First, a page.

No to the `N’ word

POSTED: 06 January 2012

THE word is out.

Luis Suarez branded Patrice Evra "Negro’’ in a swift span of two minutes during their on-field spat at Anfield last October 15.


This, plus a charge of giving unreliable evidence, caused the Liverpool striker an 8-match ban and an even denigrating tag of damaging the image of English football all over the world.

As such, Liverpool were given until Jan. 13 to appeal against the verdict and a corresponding 40,000-pound ($62,000) fine handed by the Football Association but the Reds management backed off on Tuesday and instead accused the FA of conspiring with Evra’s team, Manchester United.


To get down to the bottom of things and probably resolve the issue, all Suarez need to do is apologise to Evra. But he showed no remorse as he said he would serve the suspension although he emphasised he has not done anything wrong.

The FA was right in rejecting the Uruguayan’s claim that the racial slur he used against the Frenchman was lost in translation. Suarez would have gotten away with what he did if it did not occur on the course of such a renowned rivalry in English football as when he confronted Evra, the world was literally watching.

I doff my hat off for the FA for justifying the severity of their sentence. Racially abusing opponents is not a good sight to see especially for young football fans.

Players in the status of Suarez should act as role models not villains! A professional like him should realise that referring to the colour of the skin of a rival player won’t be tolerated while playing competitively.

The use of the word "negro’’ may be inoffensive in Uruguay and some parts of South America but that is England and it is an unwelcome word there. It may be a friendly form of address to people seen as black or brown-skinned but then again he is in another land.


It all started when Evra asked Suarez why he had been kicked. Suarez replied in Spanish: "Por que tu eres negro (because your are black).’’ When Evra told Suarez to repeat the answer and said he would punch him, the latter said in Spanish: "I don’t speak to blacks.’’ Suarez also uttered "blackie, blackie, blackie’’ when Evra threatened to hit him again.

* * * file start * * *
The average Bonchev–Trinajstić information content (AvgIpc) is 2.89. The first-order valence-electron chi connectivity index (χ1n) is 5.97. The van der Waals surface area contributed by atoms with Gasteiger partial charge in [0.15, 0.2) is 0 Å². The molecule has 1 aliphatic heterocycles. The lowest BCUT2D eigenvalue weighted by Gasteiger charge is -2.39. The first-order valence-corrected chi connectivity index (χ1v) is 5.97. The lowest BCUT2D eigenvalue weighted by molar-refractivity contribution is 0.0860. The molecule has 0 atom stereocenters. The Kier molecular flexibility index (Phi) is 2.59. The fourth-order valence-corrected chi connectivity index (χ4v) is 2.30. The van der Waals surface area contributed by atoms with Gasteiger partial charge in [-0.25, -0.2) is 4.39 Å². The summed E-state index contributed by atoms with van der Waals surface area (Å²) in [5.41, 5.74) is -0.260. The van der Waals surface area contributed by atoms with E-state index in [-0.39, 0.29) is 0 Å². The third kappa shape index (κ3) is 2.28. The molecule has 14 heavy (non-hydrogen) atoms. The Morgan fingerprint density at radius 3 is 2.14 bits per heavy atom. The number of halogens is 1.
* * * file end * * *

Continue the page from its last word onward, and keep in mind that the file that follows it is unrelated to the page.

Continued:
Suarez unsustainable argument was unacceptable according to the FA who also called the help of linguistic experts to determine that his language was considered racially offensive anywhere.

The Uruguayan have denied being racist but to prove it, he must not use the word "Negro’’ on a football pitch again. And pinching one’s skin as an appeasement, as what he did to Evra, after saying such word is similarly improper.

A piece of evidence like that is bound to be rejected as how can you say it is meant to pacify and be friendly when you are engaged in an acrimonious spat?

If Suarez does not shape up he would face a harsher penalty like a life time ban which the FA should impose on offenders to preserve the image of the English game and at the same time prevent similar incidents.

The FA has already warned Suarez that if he was found guilty of two similar offences in the future, they would slap him with a life ban!

And Suarez should better watch out because he has just been embroiled in another controversy when he flashed the middle finger in front of an opposing team’s fans during another recent game by the Reds.


The eight-match suspension is probably not enough to teach Suarez a lesson but he should really seriously take this into consideration. There’s a risk that if Liverpool disputed the charges, the length of the ban could be increased. We believe a plea will just go to naught because evidence, including 12 video clips of the altercation, in the report suggests it would turn out that way. And this is backed up by Evra being calm, composed and who expressed himself clear as an impressive witness.

Suarez must issue a sincere apology for this will somewhat ease whatever pain or image-tarnishing act he inflicted on Evra and English football respectively.

Calling someone "Negro’’ seven times is totally not a mistake or by accident. From all angles, Suarez made himself racist to the core by saying that to Evra. And we believe that American basketball star LeBron James, one of the major shareholders of Liverpool, would frown on being called as such, too.

There is no place for racism in sports. Suarez should bear that in mind. He had just put his career in jeopardy. He should be aware that no other player would want to be on the same squad with him if he lives up with his racist tag.

Let Suarez’s penalty serve as a caveat to other players that there is no room for such idiotic act in the Premier League. He may have been ignorant of that before but it is probably different now.